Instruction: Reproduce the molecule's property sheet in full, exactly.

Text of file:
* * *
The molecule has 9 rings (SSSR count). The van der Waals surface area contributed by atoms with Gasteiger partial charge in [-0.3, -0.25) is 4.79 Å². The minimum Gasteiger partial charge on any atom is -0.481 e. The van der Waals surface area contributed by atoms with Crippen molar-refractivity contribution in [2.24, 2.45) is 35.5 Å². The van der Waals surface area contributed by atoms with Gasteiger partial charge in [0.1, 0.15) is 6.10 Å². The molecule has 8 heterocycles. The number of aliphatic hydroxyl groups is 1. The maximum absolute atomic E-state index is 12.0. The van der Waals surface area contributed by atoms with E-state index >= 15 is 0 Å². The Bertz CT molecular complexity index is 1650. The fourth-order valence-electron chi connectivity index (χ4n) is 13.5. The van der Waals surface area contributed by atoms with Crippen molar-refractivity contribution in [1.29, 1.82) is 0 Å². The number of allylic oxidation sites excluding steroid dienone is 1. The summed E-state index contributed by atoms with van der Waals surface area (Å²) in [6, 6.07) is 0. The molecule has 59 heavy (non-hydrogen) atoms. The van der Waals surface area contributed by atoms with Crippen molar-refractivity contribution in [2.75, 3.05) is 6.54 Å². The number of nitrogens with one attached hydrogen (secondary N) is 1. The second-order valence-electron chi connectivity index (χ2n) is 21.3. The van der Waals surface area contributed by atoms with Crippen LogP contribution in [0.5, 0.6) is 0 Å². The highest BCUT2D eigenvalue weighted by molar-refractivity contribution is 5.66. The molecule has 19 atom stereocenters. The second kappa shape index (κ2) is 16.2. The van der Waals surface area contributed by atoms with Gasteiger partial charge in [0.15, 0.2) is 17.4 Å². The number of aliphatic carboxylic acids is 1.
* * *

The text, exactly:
The molecule has 9 rings (SSSR count). The van der Waals surface area contributed by atoms with Gasteiger partial charge in [-0.3, -0.25) is 4.79 Å². The minimum Gasteiger partial charge on any atom is -0.481 e. The van der Waals surface area contributed by atoms with Crippen molar-refractivity contribution in [2.24, 2.45) is 35.5 Å². The van der Waals surface area contributed by atoms with Gasteiger partial charge in [0.1, 0.15) is 6.10 Å². The molecule has 8 heterocycles. The number of aliphatic hydroxyl groups is 1. The maximum absolute atomic E-state index is 12.0. The van der Waals surface area contributed by atoms with E-state index >= 15 is 0 Å². The Bertz CT molecular complexity index is 1650. The fourth-order valence-electron chi connectivity index (χ4n) is 13.5. The van der Waals surface area contributed by atoms with Crippen molar-refractivity contribution in [1.29, 1.82) is 0 Å². The number of allylic oxidation sites excluding steroid dienone is 1. The summed E-state index contributed by atoms with van der Waals surface area (Å²) in [6, 6.07) is 0. The molecule has 59 heavy (non-hydrogen) atoms. The van der Waals surface area contributed by atoms with Crippen molar-refractivity contribution in [2.75, 3.05) is 6.54 Å². The number of nitrogens with one attached hydrogen (secondary N) is 1. The second-order valence-electron chi connectivity index (χ2n) is 21.3. The van der Waals surface area contributed by atoms with Crippen LogP contribution in [0.5, 0.6) is 0 Å². The highest BCUT2D eigenvalue weighted by molar-refractivity contribution is 5.66. The molecule has 19 atom stereocenters. The second kappa shape index (κ2) is 16.2. The van der Waals surface area contributed by atoms with Gasteiger partial charge in [0.15, 0.2) is 17.4 Å². The number of aliphatic carboxylic acids is 1.